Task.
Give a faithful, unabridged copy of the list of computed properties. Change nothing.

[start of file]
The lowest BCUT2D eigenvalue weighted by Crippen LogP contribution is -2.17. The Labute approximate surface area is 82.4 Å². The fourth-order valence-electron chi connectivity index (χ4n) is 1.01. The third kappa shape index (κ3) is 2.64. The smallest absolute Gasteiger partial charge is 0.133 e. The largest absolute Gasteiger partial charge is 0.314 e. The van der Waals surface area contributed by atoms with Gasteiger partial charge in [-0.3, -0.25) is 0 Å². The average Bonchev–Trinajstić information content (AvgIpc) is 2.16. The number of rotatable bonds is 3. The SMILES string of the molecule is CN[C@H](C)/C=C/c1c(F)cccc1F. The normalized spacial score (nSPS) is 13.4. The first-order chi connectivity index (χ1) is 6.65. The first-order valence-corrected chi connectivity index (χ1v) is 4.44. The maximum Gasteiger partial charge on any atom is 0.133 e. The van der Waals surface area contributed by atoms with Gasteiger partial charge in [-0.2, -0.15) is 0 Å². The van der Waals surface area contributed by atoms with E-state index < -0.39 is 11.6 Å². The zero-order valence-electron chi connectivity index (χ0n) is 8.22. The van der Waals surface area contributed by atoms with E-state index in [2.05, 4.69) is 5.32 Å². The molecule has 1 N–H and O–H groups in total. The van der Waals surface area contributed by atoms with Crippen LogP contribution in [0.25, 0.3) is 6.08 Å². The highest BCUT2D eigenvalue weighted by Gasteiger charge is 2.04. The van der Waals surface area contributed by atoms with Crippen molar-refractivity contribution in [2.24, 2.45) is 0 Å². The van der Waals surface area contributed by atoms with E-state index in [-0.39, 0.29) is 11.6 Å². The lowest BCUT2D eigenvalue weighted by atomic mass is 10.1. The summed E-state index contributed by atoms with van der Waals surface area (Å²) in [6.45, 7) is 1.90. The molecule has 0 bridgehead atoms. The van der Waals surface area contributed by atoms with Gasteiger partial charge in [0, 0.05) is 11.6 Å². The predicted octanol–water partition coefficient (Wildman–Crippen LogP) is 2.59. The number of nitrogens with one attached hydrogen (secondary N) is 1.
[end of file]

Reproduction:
The lowest BCUT2D eigenvalue weighted by Crippen LogP contribution is -2.17. The Labute approximate surface area is 82.4 Å². The fourth-order valence-electron chi connectivity index (χ4n) is 1.01. The third kappa shape index (κ3) is 2.64. The smallest absolute Gasteiger partial charge is 0.133 e. The largest absolute Gasteiger partial charge is 0.314 e. The van der Waals surface area contributed by atoms with Gasteiger partial charge in [-0.3, -0.25) is 0 Å². The average Bonchev–Trinajstić information content (AvgIpc) is 2.16. The number of rotatable bonds is 3. The SMILES string of the molecule is CN[C@H](C)/C=C/c1c(F)cccc1F. The normalized spacial score (nSPS) is 13.4. The first-order chi connectivity index (χ1) is 6.65. The first-order valence-corrected chi connectivity index (χ1v) is 4.44. The maximum Gasteiger partial charge on any atom is 0.133 e. The van der Waals surface area contributed by atoms with Gasteiger partial charge in [-0.2, -0.15) is 0 Å². The van der Waals surface area contributed by atoms with E-state index < -0.39 is 11.6 Å². The zero-order valence-electron chi connectivity index (χ0n) is 8.22. The van der Waals surface area contributed by atoms with E-state index in [2.05, 4.69) is 5.32 Å². The molecule has 1 N–H and O–H groups in total. The van der Waals surface area contributed by atoms with Crippen LogP contribution in [0.25, 0.3) is 6.08 Å². The highest BCUT2D eigenvalue weighted by Gasteiger charge is 2.04. The van der Waals surface area contributed by atoms with Crippen molar-refractivity contribution in [2.24, 2.45) is 0 Å². The van der Waals surface area contributed by atoms with E-state index in [-0.39, 0.29) is 11.6 Å². The lowest BCUT2D eigenvalue weighted by atomic mass is 10.1. The summed E-state index contributed by atoms with van der Waals surface area (Å²) in [6.45, 7) is 1.90. The molecule has 0 bridgehead atoms. The van der Waals surface area contributed by atoms with Gasteiger partial charge in [0, 0.05) is 11.6 Å². The predicted octanol–water partition coefficient (Wildman–Crippen LogP) is 2.59. The number of nitrogens with one attached hydrogen (secondary N) is 1.